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Bush: Talk of Iran attack 'wild speculation'

Reports suggest U.S. contemplating nuclear strike against Tehran

President Bush says Monday that his administration is trying to resolve Iran's nuclear issue through diplomacy.


George W. Bush
Nuclear Warfare

WASHINGTON (CNN) -- President Bush on Monday dismissed as "wild speculation" reports that his administration has considered nuclear strikes against sites in Iran to prevent the nation from building nuclear weapons.

Bush addressed the issue during comments at Johns Hopkins University's School of Advanced International Studies in Washington.

He emphasized that his administration is trying to resolve concerns over Iran through diplomacy. (Watch Iran's tough targets --1:34)

"The doctrine of prevention is to work together to prevent the Iranians from having a nuclear weapon," the president said.

"... We hear in Washington, you know, 'prevention means force.' It doesn't mean force necessarily. In this case, it means diplomacy.

"And by the way, I read the articles in the newspapers this weekend. It was just wild speculation, by the way. What you're reading is wild speculation. Which is, kind of a -- you know, happens quite frequently here in the nation's capital."

Earlier Monday, White House spokesman Scott McClellan used the same term as president to describe a New Yorker magazine article that said the White House has considered striking underground nuclear sites in Iran.

However, McClellan said the Pentagon is conducting "normal military contingency planning" to deal with the nation that Bush famously called part of an "Axis of Evil" in his 2002 State of the Union. Iraq under Saddam Hussein and North Korea were included in that trio.

In the April 17 issue of The New Yorker, investigative journalist Seymour Hersh said the Bush administration is stepping up covert activities in Iran and planning for a possible air attack while publicly advocating diplomacy.

"The fear is that the White House -- there [are] some people in the White House who aren't really, no matter what happens diplomatically -- they don't believe Iran's going to give up its ambitions," Hersh told CNN's Wolf Blitzer on Sunday. (Hersh: U.S. mulls nuclear option for Iran)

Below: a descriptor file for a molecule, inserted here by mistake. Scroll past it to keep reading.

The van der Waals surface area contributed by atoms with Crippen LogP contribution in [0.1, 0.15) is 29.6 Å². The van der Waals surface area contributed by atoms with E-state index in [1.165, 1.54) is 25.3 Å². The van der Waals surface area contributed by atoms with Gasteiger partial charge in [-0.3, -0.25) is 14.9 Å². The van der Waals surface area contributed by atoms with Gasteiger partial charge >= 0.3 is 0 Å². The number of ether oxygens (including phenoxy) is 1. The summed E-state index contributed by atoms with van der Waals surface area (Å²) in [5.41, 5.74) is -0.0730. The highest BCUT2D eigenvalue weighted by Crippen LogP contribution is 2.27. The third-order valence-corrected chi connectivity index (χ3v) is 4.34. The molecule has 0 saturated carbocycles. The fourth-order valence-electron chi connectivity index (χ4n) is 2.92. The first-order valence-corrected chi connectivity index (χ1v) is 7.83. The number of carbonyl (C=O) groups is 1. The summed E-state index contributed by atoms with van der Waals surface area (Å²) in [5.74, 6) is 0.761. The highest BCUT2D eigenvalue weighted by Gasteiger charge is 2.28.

"There's been a lot of planning going on. It's more than planning, it's operational planning. It's beyond contingency planning," Hersh said.

Hersh reported that regular military forces already have infiltrated Iran.

Also on Sunday, The Washington Post reported that the administration "is studying options for military strikes against Iran as part of a broader strategy of coercive diplomacy."

The paper said no attack appears likely in the short term and many specialists inside and outside the U.S. government have doubts about whether such a move would work. "U.S. officials continue to pursue the diplomatic course but privately seem increasingly skeptical that it will succeed," the report said.

McClellan called Hersh's article "hyped-up reporting based on anonymous" former officials outside the White House who are not familiar with the administration's thinking on Iran.

When pressed on whether the Bush administration has left nuclear strikes on the table as an option, McClellan declined to confirm or deny the essence of the New Yorker report.

"Those who are seeking to draw broad conclusions based on normal military contingency planning are misinformed or not knowledgeable about the administration's thinking," McClellan said.

Tehran denies any effort to build nuclear weapons and says it has the right to a nuclear energy program.

CNN's Ed Henry contributed to this report.

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